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Catholics and the vaccine debate

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This week Simcha Fisher steps into the Catholics-and-Vaccines Debate with her article at the Catholic Weekly. 

I've blogged about this before.  I'm old enough to have actually had the childhood diseases that are immunized against now. 

I wrote about how the presence of aborted fetal cell lines in vaccines can present a dilemma to Catholics. 

And I wrote about what pro-vaccination proponents need to do when presenting a compelling argument to parents who have serious concerns about immunizations and vaccine safety. 


In her article, Fisher discusses her conversion from anti-vax to pro-vax. and not just for her and her family but her opinion that it is the Christian Duty of everyone who can be immunized to get immunized! Emphasis mine. 

Now I really have “done my homework,” which is the true work of all mankind. I’ve looked hard at the lives of other people, and can see very clearly that if I can help protect their health, I must. Like the Church, I’m thinking globally. My own convenience isn’t more important than other people’s health and lives. This is basic Christian behavior. If I’m healthy enough to get vaccinations, it’s my Christian duty to do so.



Here's where I think Fisher goes off the rails. It is NOT convenient to question, delay or refuse vaccinations for  your children. 
  • It makes you an object of suspicion whenever you go into the healthcare setting
  • Doctor's offices refuse to keep unvaccinated children in their practice.
  • You have to do extra paperwork and jump through more hoops to enroll your child in school, pre-school, camp or other activities. 
In my experience, most people who delay, question or refuse have questions and concerns such as: 

Anyone who has spent any time watching the We are Vaxxed page on Facebook can see that there are no easy answers to these questions!

Filmmakers are also asking some important questions. 

Further, it's misleading to suggest that Catholic Parents MUST vaccinate their children because of some mandate from the Vatican.  That's nonsense.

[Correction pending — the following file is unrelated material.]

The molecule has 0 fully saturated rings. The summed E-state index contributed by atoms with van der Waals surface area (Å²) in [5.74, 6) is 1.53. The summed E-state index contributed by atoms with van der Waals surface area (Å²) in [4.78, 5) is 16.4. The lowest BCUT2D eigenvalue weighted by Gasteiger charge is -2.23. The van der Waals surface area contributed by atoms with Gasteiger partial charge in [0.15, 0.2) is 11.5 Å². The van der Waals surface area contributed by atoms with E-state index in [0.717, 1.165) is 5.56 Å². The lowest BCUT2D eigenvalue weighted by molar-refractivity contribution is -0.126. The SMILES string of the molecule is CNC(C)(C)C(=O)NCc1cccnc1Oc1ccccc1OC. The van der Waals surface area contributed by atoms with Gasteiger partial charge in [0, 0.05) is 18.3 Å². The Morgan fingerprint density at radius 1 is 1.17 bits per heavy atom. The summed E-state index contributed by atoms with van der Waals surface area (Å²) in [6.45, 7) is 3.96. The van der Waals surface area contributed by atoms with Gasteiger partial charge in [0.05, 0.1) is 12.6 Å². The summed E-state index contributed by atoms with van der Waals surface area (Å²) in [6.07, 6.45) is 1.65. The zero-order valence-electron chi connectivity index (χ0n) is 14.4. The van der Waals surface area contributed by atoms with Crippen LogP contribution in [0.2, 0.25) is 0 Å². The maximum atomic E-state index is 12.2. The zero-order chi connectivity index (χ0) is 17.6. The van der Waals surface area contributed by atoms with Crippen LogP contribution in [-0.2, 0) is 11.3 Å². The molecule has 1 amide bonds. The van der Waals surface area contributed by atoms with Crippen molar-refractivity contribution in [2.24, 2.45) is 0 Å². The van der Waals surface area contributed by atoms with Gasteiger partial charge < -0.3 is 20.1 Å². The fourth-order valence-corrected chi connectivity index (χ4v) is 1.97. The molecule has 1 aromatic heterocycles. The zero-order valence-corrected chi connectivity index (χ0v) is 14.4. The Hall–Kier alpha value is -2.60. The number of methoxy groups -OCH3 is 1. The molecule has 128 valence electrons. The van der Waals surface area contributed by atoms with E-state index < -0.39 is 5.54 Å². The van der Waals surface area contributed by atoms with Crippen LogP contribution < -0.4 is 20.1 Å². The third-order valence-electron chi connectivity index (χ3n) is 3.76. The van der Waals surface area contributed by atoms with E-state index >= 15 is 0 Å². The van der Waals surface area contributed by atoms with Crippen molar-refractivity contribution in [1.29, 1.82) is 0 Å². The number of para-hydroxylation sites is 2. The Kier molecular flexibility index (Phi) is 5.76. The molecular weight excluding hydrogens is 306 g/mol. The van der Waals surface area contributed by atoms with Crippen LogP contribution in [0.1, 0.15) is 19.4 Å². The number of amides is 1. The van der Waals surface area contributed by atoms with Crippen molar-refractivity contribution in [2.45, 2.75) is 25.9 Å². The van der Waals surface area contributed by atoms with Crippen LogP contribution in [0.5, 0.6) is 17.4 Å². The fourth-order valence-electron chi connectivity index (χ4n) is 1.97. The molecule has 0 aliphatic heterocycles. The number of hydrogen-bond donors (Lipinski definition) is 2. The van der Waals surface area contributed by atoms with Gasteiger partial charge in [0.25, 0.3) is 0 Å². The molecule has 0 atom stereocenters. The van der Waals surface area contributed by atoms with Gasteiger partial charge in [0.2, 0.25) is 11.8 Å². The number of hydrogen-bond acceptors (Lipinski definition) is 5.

In 2005 the Pontifical Academy for Life wrote:
  • there is a grave responsibility to use alternative vaccines and to make a conscientious objection with regard to those which have moral problems;
  • as regards the vaccines without an alternative, the need to contest so that others may be prepared must be reaffirmed, as should be the lawfulness of using the former in the meantime insomuch as is necessary in order to avoid a serious risk not only for one's own children but also, and perhaps more specifically, for the health conditions of the population as a whole - especially for pregnant women;
  • the lawfulness of the use of these vaccines should not be misinterpreted as a declaration of the lawfulness of their production, marketing and use, but is to be understood as being a passive material cooperation and, in its mildest and remotest sense, also active, morally justified as an extrema ratio due to the necessity to provide for the good of one's children and of the people who come in contact with the children (pregnant women);
  • such cooperation occurs in a context of moral coercion of the conscience of parents, who are forced to choose to act against their conscience or otherwise, to put the health of their children and of the population as a whole at risk. This is an unjust alternative choice, which must be eliminated as soon as possible.

Parents must not violate their own well-formed consciences.  There is nothing on this issue that says that they must vaccinate or that to not vaccinate is sinful. 

CCC 1176 “Deep within his conscience man discovers a law which he must obey…. For man has in his heart a law inscribed by God…. His conscience is man’s most secret core and sanctuary. There he is alone with God whose voice echoes in his depths.”

CCC 1777 “Moral conscience, present at the heart of the person, enjoins him at the appropriate moment to do good and to avoid evil. It also judges particular choices, approving those that are good and denouncing those that are evil...When he listens to his conscience, the prudent man can hear God speaking.”

CCC 1778 “Conscience is a judgment of reason whereby the human person recognizes the moral quality of a concrete act that he is going to perform. Conscience is a messenger of him, who, both in nature and in grace, speaks to us behind a veil, and teaches and rules us. Conscience is the aboriginal Vicar of Christ.”



It's fine if Mrs. Fisher wants to vaccinate her kids. It's great that she wants to protect the world at large from communicable diseases by vaccinating her own kids. But it is not sound or correct to suggest that parents who disagree with this stance are somehow less Catholic if they do not do the same. 

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